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This thesis examines the historiographical paradigm of secularization as an analytical trope employed by historians of modern Christianity and as a discursive trope employed by evangelical participants in the contemporary Christian music (CCM) industry. The historical development of CCM from an apparently spontaneous youth revival to a thriving commercial industry has challenged underlying presuppositions that authentic religiosity requires a meaningful distinction between religious and secular music. Participants in the CCM industry have tested the malleability of this distinction by reconfiguring the boundaries between religious and secular performance to fit the shifting demands of the evangelical community and the commercial music market. By treating the distinction between religion and secular culture as a religious belief apart from academic sociocultural theories, this thesis examines its malleability in the popular discourse surrounding the genre and the business of CCM throughout its history. It focuses on evangelicals' attempts to articulate distinctions between Christian and non-Christian music wherein conflicting normative conceptions of authentic religiosity have become especially salient. Though earlier studies have portrayed these conflicts as evidence of the essential incompatibility between evangelism and commercial pop music, this thesis proposes that they have contributed to CCM's success by motivating creativity and innovation in the movement's self-conception as a redemptive enterprise in a secularized society.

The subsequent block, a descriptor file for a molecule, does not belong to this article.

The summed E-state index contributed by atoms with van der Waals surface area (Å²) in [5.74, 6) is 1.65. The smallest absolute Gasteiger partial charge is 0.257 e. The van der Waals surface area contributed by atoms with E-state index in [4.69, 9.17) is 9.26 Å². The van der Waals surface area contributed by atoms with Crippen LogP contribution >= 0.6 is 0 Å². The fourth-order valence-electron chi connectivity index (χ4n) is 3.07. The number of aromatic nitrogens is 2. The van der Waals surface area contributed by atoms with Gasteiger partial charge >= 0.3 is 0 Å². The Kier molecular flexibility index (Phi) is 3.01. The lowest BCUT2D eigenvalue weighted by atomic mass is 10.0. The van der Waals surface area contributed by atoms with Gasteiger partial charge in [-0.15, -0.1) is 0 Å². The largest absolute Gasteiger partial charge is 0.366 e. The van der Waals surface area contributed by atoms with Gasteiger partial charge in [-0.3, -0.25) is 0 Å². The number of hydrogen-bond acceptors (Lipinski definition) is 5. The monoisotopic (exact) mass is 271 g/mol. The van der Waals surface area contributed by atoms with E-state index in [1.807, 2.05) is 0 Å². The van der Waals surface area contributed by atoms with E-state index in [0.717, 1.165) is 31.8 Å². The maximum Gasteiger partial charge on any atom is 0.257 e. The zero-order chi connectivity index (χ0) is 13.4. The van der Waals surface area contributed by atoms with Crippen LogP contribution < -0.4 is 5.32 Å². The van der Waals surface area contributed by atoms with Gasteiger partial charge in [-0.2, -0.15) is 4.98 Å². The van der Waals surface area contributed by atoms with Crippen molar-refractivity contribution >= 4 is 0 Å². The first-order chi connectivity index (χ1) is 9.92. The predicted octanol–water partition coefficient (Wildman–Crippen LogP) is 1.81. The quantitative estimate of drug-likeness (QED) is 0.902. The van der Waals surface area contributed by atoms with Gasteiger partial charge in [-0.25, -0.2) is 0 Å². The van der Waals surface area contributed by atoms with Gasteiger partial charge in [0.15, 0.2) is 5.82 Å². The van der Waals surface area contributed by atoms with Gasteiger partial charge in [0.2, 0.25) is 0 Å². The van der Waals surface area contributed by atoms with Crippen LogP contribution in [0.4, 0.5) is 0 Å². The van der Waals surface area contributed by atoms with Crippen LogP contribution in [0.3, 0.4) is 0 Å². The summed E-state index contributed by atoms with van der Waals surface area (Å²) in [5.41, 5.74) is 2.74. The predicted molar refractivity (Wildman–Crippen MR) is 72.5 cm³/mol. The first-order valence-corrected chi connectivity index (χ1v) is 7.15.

Bob Larson, Heavy Metal, Anti-Rock, Larry Norman, Amy Grant, Christian Rock, Jesus Movement, Worship Music, Historiography, U2, Gospel Music, Gospel Music Association, John Styll
Date of Defense
October 29, 2007.
A Thesis submitted to the Department of Religion in partial fulfillment of the requirements for the degree of Master of Arts.
Includes bibliographical references.
John Corrigan, Professor Directing Thesis; Amanda Porterfield, Committee Member; Amy Koehlinger, Committee Member.
Florida State University
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